BRANDON — The Select Board made several decisions about spending money at Monday’s board meeting, laying out the schedule for its public budgeting workshops as well as giving the town manager directions to look into some American Rescue Plan Act projects.

The town is slated to receive a total of $1,116,488 in ARPA funding. While some questions about how funds can be spent remain, generally anything related to the pandemic, water infrastructure or broadband improvement qualifies.

Select Board member Tracy Wyman moved to allow Town Manager Dave Atherton to explore costs associated with fixing the pump station on Newton Road, hooking the town garage up to the town sewer system, upgrading waterlines on Union Street and merging Fire District #2 into Fire District #1.

Select Board Chair Seth Hopkins said the way ARPA dispersal seems to be working is that the town receives the funds and becomes the entity to spend or grant money to projects within the town.

The board has discussed ARPA funds for a few months now. Most on the board appear to be in favor of using it to shore up existing infrastructure rather than new developments.

Select Board member Tim Guiles has advocated for it to help further a town-owned solar project. He said that will create a stream of funds that could be used to repair, upgrade, or build whatever the town needs.

Town Manager Dave Atherton said he understands the logic behind Guiles’ thinking, but feels funds need to go into water sooner rather than later.

“My dilemma here is it’s sort of my watch right now for overseeing these types of projects and we all know, pretty much everyone in this room has heard, that the wastewater treatment plant has been neglected through the years and money was not put into it,” he said. “We have this aging infrastructure and when it breaks the state then comes down and says, well now we’re going to fine you. We’ve been through that once, I don’t want to see that happen again.”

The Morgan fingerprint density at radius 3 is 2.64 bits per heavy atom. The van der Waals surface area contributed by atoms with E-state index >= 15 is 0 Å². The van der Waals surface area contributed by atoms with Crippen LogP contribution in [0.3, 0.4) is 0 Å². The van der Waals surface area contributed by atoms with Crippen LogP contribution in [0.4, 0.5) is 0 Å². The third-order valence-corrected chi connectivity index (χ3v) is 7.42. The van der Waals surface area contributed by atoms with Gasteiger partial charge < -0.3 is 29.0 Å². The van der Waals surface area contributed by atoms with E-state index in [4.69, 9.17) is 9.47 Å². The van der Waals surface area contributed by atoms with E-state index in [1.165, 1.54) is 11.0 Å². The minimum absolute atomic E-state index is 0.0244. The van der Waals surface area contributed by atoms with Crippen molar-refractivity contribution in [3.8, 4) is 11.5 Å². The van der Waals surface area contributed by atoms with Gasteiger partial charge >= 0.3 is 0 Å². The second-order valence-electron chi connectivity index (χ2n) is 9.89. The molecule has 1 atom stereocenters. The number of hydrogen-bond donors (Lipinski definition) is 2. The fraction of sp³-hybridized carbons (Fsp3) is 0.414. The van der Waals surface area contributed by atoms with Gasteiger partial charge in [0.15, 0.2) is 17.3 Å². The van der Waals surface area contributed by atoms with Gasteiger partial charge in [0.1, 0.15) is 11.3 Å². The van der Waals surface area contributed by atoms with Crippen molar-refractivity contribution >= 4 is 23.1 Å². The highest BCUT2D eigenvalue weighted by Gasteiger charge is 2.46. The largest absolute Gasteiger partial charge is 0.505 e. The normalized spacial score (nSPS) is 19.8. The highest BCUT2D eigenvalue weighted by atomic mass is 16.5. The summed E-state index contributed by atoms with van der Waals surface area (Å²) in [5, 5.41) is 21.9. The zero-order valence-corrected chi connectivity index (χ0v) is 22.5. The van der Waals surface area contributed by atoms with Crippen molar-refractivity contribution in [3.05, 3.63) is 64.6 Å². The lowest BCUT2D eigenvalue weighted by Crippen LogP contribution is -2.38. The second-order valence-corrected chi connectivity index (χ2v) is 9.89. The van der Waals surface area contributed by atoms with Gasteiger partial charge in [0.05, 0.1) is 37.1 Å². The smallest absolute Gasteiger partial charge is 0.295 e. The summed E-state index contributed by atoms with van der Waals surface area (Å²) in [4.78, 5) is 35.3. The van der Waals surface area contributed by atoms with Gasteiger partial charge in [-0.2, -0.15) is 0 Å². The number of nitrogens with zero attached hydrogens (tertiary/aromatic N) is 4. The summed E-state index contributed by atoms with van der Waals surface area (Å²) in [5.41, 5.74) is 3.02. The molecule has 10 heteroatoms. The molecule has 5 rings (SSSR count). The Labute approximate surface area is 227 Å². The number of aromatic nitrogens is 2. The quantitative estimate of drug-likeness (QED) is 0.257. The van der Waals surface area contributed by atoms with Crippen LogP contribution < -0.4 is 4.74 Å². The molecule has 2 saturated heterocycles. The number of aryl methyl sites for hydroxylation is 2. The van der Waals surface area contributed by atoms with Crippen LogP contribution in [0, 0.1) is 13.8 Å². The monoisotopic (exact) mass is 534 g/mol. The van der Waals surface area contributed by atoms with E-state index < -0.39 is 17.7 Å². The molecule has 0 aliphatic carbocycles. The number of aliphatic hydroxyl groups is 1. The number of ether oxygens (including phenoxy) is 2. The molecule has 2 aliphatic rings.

He was referring to an incident in 2018 where a sewer line broke, discharging 3 million gallons of untreated sewage into the Neshobe River. The Agency of Natural Resources wanted to fine the town over $30,000 for allegedly not reporting the problem sooner than it did, but after some talk, lowered the penalty to $12,000.

“The idea is that the solar would produce money we could use to let us do more projects going forward,” said Guiles. “That’s always been the idea that it would actually create a cash flow for us to do future projects.”

Wyman was skeptical about how much the solar project would bring in, adding that the town still needs to get some sense of how much these projects will cost before this debate can continue much further.

Atherton said he believes the scoping study for the Newton Road pump station will run about $11,000. He said these studies will have to be done at some point, ARPA funds or not. He noted that with the Newton Road project, the pump station has been failing often over the past several years.

Earlier in the meeting, the board chose the dates for the four budget workshops it typically holds each year.

The meetings will take place on Nov. 15, Nov. 29, Dec. 6, and Dec. 20. These are for the town budget that will go before voters in March after the Select Board approves it. All are at 6 p.m. at the Town Hall.

“These have been pretty lightly attended,” said Hopkins. “I’d like to have some more folks participate. We can offer to have anybody who’s interested send a short note to the town manager if they want.”

He said the public is also welcome to attend, as these are open meetings.


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